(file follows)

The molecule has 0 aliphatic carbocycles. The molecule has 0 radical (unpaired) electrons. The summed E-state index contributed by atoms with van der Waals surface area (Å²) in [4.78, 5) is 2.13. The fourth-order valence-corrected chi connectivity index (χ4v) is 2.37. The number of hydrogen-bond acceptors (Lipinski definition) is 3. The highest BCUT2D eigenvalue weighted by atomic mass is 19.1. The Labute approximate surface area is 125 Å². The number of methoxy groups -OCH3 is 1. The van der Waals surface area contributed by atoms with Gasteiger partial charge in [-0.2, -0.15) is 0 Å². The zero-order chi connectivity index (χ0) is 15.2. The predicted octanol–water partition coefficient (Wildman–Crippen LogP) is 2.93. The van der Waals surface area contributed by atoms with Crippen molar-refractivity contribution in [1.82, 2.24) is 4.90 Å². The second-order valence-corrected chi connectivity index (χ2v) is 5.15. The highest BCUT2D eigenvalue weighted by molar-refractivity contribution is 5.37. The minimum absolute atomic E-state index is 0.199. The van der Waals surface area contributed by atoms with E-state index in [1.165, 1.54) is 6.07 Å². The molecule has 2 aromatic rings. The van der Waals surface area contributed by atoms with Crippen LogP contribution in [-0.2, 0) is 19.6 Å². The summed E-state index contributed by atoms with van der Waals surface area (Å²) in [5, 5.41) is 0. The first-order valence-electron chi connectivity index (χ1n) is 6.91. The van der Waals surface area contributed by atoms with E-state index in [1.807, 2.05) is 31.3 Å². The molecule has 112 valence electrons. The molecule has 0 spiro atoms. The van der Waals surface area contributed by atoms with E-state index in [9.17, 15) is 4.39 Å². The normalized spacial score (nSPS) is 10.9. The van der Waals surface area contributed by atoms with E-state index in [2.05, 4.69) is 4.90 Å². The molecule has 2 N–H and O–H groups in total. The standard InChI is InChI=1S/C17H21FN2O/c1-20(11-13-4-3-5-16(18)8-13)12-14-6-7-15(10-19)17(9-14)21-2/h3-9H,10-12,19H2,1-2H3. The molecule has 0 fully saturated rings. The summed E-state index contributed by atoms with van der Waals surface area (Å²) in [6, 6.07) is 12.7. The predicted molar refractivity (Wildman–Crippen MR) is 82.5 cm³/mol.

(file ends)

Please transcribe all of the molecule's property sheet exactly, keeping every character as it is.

The molecule has 0 aliphatic carbocycles. The molecule has 0 radical (unpaired) electrons. The summed E-state index contributed by atoms with van der Waals surface area (Å²) in [4.78, 5) is 2.13. The fourth-order valence-corrected chi connectivity index (χ4v) is 2.37. The number of hydrogen-bond acceptors (Lipinski definition) is 3. The highest BCUT2D eigenvalue weighted by atomic mass is 19.1. The Labute approximate surface area is 125 Å². The number of methoxy groups -OCH3 is 1. The van der Waals surface area contributed by atoms with Gasteiger partial charge in [-0.2, -0.15) is 0 Å². The zero-order chi connectivity index (χ0) is 15.2. The predicted octanol–water partition coefficient (Wildman–Crippen LogP) is 2.93. The van der Waals surface area contributed by atoms with Crippen molar-refractivity contribution in [1.82, 2.24) is 4.90 Å². The second-order valence-corrected chi connectivity index (χ2v) is 5.15. The highest BCUT2D eigenvalue weighted by molar-refractivity contribution is 5.37. The minimum absolute atomic E-state index is 0.199. The van der Waals surface area contributed by atoms with E-state index in [1.165, 1.54) is 6.07 Å². The molecule has 2 aromatic rings. The van der Waals surface area contributed by atoms with Crippen LogP contribution in [-0.2, 0) is 19.6 Å². The summed E-state index contributed by atoms with van der Waals surface area (Å²) in [5, 5.41) is 0. The first-order valence-electron chi connectivity index (χ1n) is 6.91. The van der Waals surface area contributed by atoms with E-state index in [1.807, 2.05) is 31.3 Å². The molecule has 112 valence electrons. The molecule has 0 spiro atoms. The van der Waals surface area contributed by atoms with E-state index in [9.17, 15) is 4.39 Å². The normalized spacial score (nSPS) is 10.9. The van der Waals surface area contributed by atoms with E-state index in [2.05, 4.69) is 4.90 Å². The molecule has 2 N–H and O–H groups in total. The standard InChI is InChI=1S/C17H21FN2O/c1-20(11-13-4-3-5-16(18)8-13)12-14-6-7-15(10-19)17(9-14)21-2/h3-9H,10-12,19H2,1-2H3. The molecule has 0 fully saturated rings. The summed E-state index contributed by atoms with van der Waals surface area (Å²) in [6, 6.07) is 12.7. The predicted molar refractivity (Wildman–Crippen MR) is 82.5 cm³/mol.